With little debate, the County Board of Supervisors took the first step Tuesday toward asking voters to approve another half-cent sales tax increase for construction and operation of courts and jails.
The supervisors voted unanimously to seek state legislation that would allow them to place the issue before voters on the November ballot.
The vote came nearly three months after the California Supreme Court struck down the half-cent sales tax approved by voters in 1988, ruling that the levy required ratification by two-thirds of the electorate. Only 50.6% of the voters approved Proposition A, which would have raised $1.6 billion for the county's crowded jails and dilapidated courthouses.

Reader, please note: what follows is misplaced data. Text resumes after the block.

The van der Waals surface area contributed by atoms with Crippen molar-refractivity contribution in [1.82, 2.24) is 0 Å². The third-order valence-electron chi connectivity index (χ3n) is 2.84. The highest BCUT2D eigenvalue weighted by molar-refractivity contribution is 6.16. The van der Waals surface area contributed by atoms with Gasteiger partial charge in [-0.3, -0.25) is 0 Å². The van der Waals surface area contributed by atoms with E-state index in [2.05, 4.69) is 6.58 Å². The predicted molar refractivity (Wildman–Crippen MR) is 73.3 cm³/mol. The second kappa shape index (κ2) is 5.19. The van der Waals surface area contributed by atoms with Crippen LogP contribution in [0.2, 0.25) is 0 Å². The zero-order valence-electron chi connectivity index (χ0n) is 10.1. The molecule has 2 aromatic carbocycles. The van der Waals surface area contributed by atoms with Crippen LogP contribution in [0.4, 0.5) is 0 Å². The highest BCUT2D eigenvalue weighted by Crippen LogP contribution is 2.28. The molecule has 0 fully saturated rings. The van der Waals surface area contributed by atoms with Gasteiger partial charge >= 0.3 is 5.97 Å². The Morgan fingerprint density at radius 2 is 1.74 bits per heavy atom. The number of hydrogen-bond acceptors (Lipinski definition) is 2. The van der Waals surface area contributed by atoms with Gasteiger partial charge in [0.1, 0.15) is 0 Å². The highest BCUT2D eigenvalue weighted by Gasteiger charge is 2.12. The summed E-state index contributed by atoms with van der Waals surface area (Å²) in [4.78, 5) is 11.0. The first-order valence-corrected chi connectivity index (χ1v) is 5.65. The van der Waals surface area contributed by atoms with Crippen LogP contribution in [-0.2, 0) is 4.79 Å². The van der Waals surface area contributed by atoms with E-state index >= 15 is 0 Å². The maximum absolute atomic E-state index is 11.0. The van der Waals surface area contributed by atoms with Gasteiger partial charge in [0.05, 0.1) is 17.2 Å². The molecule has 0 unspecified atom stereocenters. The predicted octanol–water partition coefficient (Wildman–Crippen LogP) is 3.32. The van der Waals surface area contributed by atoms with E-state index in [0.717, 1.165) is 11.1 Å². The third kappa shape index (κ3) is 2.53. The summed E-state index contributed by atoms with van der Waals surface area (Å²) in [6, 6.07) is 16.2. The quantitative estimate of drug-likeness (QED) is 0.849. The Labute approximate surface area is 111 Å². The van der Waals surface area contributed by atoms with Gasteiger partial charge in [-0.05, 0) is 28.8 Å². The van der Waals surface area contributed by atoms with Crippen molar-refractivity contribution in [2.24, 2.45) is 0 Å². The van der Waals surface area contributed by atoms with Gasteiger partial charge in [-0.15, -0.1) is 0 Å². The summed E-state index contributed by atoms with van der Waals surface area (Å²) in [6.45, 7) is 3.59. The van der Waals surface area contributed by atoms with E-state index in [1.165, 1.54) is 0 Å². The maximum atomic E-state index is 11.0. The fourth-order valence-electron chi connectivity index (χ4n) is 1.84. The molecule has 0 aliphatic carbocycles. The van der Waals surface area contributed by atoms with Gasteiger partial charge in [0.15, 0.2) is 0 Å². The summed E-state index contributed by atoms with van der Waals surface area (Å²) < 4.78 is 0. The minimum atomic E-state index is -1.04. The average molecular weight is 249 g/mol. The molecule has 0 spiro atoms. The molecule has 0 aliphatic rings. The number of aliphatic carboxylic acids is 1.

The tax has since been repealed, but a lower court has not yet ruled on the disposition of $340 million collected before the Supreme Court ruling.
A new tax would raise an estimated $150 million annually for expansion and operation of the county's jails. But a two-thirds majority vote will be very difficult to attain.
County officials have not yet crafted the terms of the measure, and Tuesday's vote does not commit them to moving forward with the plan. State authorization for the ballot proposition is needed because legislation allowing the 1988 ballot measure is still on the books.